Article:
What'll be fascinating, then, is what glimpses we get of where Sony positions the PlayStation 4 for 2016 and beyond, and how it's going to build upon the console's considerable success. The 'For the Players' message has helped push it past the 20 million point, yet the real challenge comes after that - with the early adopters and the hardcore already onboard, the philosophy is going to have to evolve if the PlayStation 4 is going to keep its momentum, and Sony's going to have to come up with a new spin on the mantra which has already served it so well.

Will that be in the exciting frontier of virtual reality, embodied in Sony's instance with Morpheus? Placing the PlayStation 4 in the first wave of VR is a smart move - with a 2016 release date, it'll come hot on the heels of Oculus and Vive - yet it's not likely to attract a significant new audience. In its early years VR's likely to occupy a nerdish niche, playing to the hardcore early adopters who are already onboard with the PlayStation 4.

It's got a more vocal fanbase than Kinect, but given Andrew House's recent comments it seems the Vita's another dead bit of hardware, and will be unlikely to figure too much in the conference.

Perhaps it's in No Man's Sky, the timed exclusive whose procedural worlds look like they could well define a generation - or, at the very least, could bottle up some of magic of the YouTube-baiting phenomenons that occupy the Steam bestseller lists for a console-friendly take on the formula. You get the sense that the weight of expectation is beginning to bear down a little uneasily on the shoulders of Hello Games, but at this point it doesn't need a show-stopping trailer or hair-raising fly-through - just a release date would be enough to keep the fans at fever pitch.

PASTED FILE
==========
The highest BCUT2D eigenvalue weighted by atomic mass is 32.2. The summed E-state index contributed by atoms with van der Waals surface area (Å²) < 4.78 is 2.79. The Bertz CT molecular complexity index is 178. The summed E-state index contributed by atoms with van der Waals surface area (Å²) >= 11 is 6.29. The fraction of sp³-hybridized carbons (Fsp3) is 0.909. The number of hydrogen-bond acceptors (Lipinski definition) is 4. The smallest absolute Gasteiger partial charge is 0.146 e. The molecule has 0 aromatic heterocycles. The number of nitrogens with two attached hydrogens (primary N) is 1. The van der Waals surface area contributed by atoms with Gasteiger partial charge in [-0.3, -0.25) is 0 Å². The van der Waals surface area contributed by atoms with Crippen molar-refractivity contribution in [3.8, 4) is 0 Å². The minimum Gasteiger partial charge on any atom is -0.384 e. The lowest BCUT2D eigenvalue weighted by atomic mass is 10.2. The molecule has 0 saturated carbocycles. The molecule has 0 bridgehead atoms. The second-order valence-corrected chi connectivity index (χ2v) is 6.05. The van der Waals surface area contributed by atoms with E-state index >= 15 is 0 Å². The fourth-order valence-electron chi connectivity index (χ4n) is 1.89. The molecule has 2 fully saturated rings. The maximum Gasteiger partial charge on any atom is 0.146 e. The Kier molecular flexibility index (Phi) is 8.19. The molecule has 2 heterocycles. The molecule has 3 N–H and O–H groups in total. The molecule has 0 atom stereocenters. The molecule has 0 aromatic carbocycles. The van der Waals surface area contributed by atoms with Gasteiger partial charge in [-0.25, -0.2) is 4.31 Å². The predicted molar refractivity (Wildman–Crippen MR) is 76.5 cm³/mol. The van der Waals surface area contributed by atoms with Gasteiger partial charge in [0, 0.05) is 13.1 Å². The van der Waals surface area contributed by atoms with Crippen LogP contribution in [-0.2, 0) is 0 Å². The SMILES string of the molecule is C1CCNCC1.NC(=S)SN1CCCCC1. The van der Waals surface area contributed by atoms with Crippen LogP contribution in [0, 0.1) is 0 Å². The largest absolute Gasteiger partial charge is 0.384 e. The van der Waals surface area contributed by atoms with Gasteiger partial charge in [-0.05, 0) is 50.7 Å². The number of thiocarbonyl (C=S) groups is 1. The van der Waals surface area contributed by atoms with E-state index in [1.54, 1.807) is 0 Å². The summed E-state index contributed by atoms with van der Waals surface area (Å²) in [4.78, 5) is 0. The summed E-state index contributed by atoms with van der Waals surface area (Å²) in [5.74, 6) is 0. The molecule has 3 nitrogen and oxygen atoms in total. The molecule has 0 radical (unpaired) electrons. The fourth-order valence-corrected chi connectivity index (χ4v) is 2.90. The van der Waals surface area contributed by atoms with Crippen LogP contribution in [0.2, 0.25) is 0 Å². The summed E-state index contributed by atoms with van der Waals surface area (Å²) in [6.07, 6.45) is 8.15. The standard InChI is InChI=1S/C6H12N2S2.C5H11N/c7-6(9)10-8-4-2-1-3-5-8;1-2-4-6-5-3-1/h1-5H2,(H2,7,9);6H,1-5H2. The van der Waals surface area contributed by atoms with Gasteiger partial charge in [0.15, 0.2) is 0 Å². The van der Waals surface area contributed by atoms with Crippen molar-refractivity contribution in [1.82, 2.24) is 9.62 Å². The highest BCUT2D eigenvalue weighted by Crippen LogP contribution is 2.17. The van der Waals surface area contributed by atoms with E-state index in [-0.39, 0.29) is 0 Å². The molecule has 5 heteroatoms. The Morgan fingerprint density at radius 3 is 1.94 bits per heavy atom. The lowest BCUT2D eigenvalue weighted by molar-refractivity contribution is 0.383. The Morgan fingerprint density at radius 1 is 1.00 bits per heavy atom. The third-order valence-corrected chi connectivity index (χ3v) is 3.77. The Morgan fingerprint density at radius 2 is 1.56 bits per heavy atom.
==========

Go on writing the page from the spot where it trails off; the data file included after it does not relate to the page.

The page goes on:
Or maybe it's in some of Worldwide Studios' more distant prospects. The Witcher's proven to be a breakout success this year, so what better time to show our first glimpse at Guerrilla's rumoured all-new IP, an open world RPG that could marry the Dutch studio's impeccable production values with that most vogueish of genres. This is a developer responsible for games that are almost tailor-made for an E3 stage show, and in moving away from the shooter they could well find acclaim off of it too. Maybe it's time, too, for Polyphony Digital to finally show its hand - where, if logic dictates, a slimmed down Gran Turismo 7 could debut to appease the fans while Kazunori Yamauchi tinkers away with the finished piece. And while we're in the realm of wishful thinking, why not end it all with a glimpse at the revived, rebooted Last Guardian for PS4? Questions remain about where exactly Sony will take PlayStation 4 after its sterling start, and what better way to silence them than answering the question that's hung over every conference for six long years.

Sony has the luxury, though, of being able to play it straight, at a time when its competitors are still in a state of flux: Microsoft as it straddles both consoles and PC with its cross-platform play and Nintendo as it buys time before its full NX reveal. This could well be the last year in which Sony wins out by keeping the message focussed firmly on the games, even if it's only got a handful of its own to show for the year's end.